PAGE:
2. How important is going to church on Sunday to you?
This may sound like an odd question, but this was one of the first arguments in our marriage! Hubs works at a church, so obviously he needs to be there every Sunday, every service. I had a Sunday off from leading worship, so I planned to sleep in and catch the live stream later. Granted, I was being lazy and could have easily got up and attended service but if we had had the conversation about our expectations for attending church, this wouldn’t have been an argument.
What if there’s a big football game on that week? What if you’re out of town? Now that we’ve had this conversation, I know the expectations we have set in place for attending and not attending church (in person) on Sunday. Also, small side note to mention: if you go to separate churches, whose church are going to go to? Are you going to find a new church altogether?
Now that we’ve had this conversation, I know the expectations we have set in place for attending and not attending church (in person) on Sunday. Also, small side note to mention: if you go to separate churches, whose church are going to go to? Are you going to find a new church altogether?
3. What are your expectations for sex? How often?
First, let me make a disclaimer here: having a third party involved while talking about sex is awkward but extremely beneficial. In the beginning, you’ll probably be fumbling to find holes and humping like bunnies… good for you. But, once you get into a routine and the dust starts to settle, what kind of expectations do you have? Are you open to trying new things? What kind of things are off limits (more to come on these topics!)?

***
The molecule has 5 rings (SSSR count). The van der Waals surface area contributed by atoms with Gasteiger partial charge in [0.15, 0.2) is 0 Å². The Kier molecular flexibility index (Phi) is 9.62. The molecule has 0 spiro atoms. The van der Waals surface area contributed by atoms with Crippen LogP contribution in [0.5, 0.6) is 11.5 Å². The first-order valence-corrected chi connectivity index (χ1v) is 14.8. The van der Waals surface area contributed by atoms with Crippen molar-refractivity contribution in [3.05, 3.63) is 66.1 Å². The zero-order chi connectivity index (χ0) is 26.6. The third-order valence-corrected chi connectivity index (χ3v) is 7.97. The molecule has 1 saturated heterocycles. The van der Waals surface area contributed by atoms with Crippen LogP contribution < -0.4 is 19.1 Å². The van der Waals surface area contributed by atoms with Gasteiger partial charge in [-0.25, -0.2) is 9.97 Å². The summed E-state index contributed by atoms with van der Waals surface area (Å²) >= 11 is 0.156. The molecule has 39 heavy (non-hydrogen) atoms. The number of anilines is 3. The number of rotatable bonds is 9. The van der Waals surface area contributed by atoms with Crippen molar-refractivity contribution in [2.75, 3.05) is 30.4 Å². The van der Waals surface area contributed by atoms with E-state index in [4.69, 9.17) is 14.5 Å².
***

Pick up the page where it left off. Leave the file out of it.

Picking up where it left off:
4. Who will do household tasks?
This one is one we talked about a lot. Hubs is a great talker but sometimes needs some encouragement to be a do-er. I’m a do-er on days that I don’t work. We both agreed that he would cook and the rest of the household chores would be split between the two of us. Every now and then I will hire a house cleaner to tidy things up when our schedules get too busy. Also, if you have pets, will someone be in charge of cleaning up after them or taking them out for walks?
5. Do you want children?
I think it’s okay to say “not now” or “I’m not sure” for this answer, but I definitely would give pause to an absolute “no, never” answer, unless that is what you want as well! Would you consider foster care adoption? Would you consider fertility treatments if you struggled with getting pregnant? What about having a surrogate? What is your ideal timeline to start trying to get pregnant? (right now? 5 years from now?) These answers, for the most part, are hypothetical and dependent on the situation at hand, but it doesn’t hurt to see where your future hubs stands.